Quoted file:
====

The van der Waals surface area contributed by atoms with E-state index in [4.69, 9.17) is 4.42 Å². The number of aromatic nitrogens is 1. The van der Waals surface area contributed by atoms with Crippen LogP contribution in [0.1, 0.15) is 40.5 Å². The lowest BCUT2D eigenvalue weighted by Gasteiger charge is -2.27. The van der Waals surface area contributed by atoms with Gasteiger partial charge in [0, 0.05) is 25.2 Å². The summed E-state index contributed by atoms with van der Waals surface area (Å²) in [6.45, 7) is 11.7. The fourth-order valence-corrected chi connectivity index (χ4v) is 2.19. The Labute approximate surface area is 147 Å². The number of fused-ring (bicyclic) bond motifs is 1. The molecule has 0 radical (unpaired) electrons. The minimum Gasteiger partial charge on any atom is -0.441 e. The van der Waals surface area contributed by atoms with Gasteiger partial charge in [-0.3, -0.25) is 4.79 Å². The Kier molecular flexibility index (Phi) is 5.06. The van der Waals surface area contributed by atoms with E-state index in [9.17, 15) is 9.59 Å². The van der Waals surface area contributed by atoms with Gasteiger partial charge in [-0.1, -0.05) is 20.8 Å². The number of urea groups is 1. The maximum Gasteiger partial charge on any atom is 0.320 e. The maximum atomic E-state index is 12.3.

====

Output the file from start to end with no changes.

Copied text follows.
The van der Waals surface area contributed by atoms with E-state index in [4.69, 9.17) is 4.42 Å². The number of aromatic nitrogens is 1. The van der Waals surface area contributed by atoms with Crippen LogP contribution in [0.1, 0.15) is 40.5 Å². The lowest BCUT2D eigenvalue weighted by Gasteiger charge is -2.27. The van der Waals surface area contributed by atoms with Gasteiger partial charge in [0, 0.05) is 25.2 Å². The summed E-state index contributed by atoms with van der Waals surface area (Å²) in [6.45, 7) is 11.7. The fourth-order valence-corrected chi connectivity index (χ4v) is 2.19. The Labute approximate surface area is 147 Å². The number of fused-ring (bicyclic) bond motifs is 1. The molecule has 0 radical (unpaired) electrons. The minimum Gasteiger partial charge on any atom is -0.441 e. The van der Waals surface area contributed by atoms with Gasteiger partial charge in [-0.3, -0.25) is 4.79 Å². The Kier molecular flexibility index (Phi) is 5.06. The van der Waals surface area contributed by atoms with E-state index in [9.17, 15) is 9.59 Å². The van der Waals surface area contributed by atoms with Gasteiger partial charge in [-0.1, -0.05) is 20.8 Å². The number of urea groups is 1. The maximum Gasteiger partial charge on any atom is 0.320 e. The maximum atomic E-state index is 12.3.